Medicare Advantage (Medicare Part C)

 

Medicare Part C, or Medicare Advantage, is a program that offers an alternative way to receive your Original Medicare benefits (Part A and Part B).

Medicare Advantage plans are available from private insurance companies that contract with Medicare. They’re required to cover everything that Original Medicare (Part A and Part B) does, except for hospice care, which Medicare Part A covers when you have a Medicare Advantage plan. Under the Medicare Part C program, you get your Original Medicare coverage through the Medicare Advantage plan instead of directly through Medicare.

If you sign up for Medicare Advantage, you aren’t leaving the federal Medicare program. You actually remain enrolled in Medicare Part A and Part B. Many Medicare Advantage plans include extra benefits as well, such as wellness programs or routine vision care. Most of them include prescription drug coverage.

In many cases, Medicare Advantage plans (such as Health Maintenance Organizations, or HMOs) include networks of clinics, doctors, and hospitals. If you belong to one of these plans, then you may need to seek treatment from providers within that network, or risk paying considerably more in out-of-pocket spending.

There are several Medicare Advantage plan options, although not every plan type may be available in your area. You may want to compare the available options, as each plan’s coverage details may differ. Consider all your current health-care needs before making a decision, such as whether you need prescription drug coverage. You may also wish to consult your doctor and other health-care providers to see what they recommend in terms of your coverage scope.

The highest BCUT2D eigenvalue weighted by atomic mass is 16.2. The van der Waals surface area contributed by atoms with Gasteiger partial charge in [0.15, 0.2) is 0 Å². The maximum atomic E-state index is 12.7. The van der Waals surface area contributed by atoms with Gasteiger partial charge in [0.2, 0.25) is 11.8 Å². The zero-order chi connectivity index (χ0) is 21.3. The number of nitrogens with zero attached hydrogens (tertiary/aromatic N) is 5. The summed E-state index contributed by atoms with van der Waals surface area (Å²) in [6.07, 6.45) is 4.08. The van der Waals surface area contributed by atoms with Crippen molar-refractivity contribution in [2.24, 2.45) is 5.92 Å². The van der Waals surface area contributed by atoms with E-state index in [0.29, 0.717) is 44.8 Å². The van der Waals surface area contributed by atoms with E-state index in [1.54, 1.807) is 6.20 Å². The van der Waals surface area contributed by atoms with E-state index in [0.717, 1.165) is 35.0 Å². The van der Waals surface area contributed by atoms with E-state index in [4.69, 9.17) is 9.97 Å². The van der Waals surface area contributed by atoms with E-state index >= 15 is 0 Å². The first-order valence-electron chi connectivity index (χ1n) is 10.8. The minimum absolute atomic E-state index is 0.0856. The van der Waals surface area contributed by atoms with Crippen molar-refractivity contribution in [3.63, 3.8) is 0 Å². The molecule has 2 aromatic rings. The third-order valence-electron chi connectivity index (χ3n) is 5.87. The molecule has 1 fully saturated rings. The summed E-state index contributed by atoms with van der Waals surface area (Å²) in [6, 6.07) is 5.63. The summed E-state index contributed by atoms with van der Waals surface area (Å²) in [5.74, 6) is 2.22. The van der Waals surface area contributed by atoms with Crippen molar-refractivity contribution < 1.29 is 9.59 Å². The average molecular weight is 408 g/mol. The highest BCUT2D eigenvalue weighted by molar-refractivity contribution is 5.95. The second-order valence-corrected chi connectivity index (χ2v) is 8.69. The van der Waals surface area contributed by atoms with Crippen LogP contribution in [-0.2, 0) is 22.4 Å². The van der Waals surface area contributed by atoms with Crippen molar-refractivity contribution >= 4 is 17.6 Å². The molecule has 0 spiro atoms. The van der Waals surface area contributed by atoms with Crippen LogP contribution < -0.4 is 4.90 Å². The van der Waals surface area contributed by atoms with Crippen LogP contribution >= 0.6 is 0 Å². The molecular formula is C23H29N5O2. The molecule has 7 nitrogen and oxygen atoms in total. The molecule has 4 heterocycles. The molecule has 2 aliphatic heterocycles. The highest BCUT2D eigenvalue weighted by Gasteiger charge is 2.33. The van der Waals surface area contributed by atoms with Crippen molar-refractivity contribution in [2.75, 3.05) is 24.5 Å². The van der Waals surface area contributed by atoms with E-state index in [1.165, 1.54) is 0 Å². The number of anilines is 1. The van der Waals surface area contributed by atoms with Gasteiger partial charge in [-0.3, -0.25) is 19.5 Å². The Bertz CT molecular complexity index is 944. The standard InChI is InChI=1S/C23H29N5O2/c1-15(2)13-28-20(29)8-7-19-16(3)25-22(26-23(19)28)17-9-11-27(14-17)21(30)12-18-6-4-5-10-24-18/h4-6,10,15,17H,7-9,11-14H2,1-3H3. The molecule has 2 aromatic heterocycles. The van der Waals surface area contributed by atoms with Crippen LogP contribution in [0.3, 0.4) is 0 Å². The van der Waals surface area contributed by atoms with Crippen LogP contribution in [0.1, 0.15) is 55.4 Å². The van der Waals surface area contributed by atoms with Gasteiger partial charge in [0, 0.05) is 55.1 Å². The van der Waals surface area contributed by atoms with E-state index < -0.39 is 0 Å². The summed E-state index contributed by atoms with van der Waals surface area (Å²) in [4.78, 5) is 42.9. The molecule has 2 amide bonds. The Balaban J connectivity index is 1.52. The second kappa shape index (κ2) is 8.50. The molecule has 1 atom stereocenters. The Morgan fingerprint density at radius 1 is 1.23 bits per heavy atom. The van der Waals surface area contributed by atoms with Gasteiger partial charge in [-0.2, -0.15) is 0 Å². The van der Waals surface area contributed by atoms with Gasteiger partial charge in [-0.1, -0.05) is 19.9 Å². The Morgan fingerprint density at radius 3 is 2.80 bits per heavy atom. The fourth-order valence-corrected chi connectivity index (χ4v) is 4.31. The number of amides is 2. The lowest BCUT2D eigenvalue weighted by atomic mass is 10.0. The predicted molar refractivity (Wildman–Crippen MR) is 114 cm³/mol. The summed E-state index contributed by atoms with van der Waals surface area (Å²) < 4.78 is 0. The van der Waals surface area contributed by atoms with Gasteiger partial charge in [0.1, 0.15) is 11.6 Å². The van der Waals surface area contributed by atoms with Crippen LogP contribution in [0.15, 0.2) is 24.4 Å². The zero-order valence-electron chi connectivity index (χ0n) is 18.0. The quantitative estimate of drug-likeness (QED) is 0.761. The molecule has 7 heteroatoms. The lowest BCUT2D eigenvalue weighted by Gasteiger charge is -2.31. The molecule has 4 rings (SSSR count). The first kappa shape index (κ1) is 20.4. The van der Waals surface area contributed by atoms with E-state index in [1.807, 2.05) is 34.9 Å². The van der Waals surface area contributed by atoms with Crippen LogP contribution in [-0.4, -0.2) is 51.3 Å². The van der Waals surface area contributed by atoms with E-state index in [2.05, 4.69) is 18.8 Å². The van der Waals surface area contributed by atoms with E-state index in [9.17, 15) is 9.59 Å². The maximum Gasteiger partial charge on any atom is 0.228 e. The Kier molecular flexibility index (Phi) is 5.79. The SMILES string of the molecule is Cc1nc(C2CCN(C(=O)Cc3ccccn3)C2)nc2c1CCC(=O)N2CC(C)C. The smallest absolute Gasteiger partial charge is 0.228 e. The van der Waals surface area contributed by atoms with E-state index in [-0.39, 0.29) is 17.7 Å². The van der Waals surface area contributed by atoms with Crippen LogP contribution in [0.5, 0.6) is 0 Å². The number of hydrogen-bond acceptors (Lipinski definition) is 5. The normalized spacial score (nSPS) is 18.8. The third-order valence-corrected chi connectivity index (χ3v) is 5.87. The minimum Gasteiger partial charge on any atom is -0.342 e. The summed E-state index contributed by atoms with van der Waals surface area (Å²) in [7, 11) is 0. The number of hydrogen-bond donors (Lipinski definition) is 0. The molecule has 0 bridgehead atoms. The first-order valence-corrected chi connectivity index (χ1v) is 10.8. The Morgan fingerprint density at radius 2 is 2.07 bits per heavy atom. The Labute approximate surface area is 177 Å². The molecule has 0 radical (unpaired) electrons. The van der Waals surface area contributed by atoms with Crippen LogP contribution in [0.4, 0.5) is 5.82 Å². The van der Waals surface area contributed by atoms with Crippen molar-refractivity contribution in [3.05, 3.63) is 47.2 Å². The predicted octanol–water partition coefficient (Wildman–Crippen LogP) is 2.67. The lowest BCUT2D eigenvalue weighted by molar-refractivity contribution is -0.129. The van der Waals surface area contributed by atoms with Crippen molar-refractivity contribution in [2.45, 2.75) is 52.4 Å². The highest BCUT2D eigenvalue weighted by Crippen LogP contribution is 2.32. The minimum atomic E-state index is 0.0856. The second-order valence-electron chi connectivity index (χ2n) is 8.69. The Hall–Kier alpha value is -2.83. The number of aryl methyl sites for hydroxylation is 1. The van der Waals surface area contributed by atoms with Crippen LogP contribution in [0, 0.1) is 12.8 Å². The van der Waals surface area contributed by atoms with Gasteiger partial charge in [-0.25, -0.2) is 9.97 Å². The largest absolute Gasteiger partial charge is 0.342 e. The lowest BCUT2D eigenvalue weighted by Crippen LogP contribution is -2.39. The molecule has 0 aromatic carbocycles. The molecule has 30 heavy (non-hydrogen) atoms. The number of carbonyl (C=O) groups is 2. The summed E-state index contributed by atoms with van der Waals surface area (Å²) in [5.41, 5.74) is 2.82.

What Medicare Advantage plans are available?

Here are some brief descriptions of common types of Medicare Advantage plans. Each of these is available from private insurance companies that contract with Medicare. Availability and cost may vary by plan and service area.

Medicare Preferred Provider Organization (PPO)–A network of doctors, clinics, hospitals, and other health-care providers. With this type of plan, you don’t have to choose a primary care physician up front to coordinate your care. Instead, you can see any doctor or specialist who accepts Medicare assignment. If you go to providers outside your PPO network, your out-of-pocket costs may increase.

Medicare Health Maintenance Organization (HMO)–A type of plan in which you choose a primary care physician who will coordinate your care and refer you to any specialists you have to see. An HMO typically has a network of health-care professionals, and going outside of that network could require you to pay the full amount for any services.

Medicare Private Fee-for-Service (PFFS)–A type of Medicare Advantage plan in which the plan, not Medicare, sets payment terms. Some plans cover your visits to any doctor or specialist without worrying about network restrictions if the doctor or health-care provider accepts the plan’s terms, fees, and conditions. Other PFFS plans have provider networks.

Medicare Special Needs Plans (SNPs)–Plans designed for people with certain chronic diseases or other special health needs. All of these plans must include prescription drug coverage.

Medicare Medical Savings Account (MSA)–Plans consisting of two parts:

  • A high-deductible plan where coverage doesn’t start until the annual deductible is met.
  • A savings account plan where Medicare deposits money to help you pay toward the high-deductible amount.

Do you need prescription drug coverage?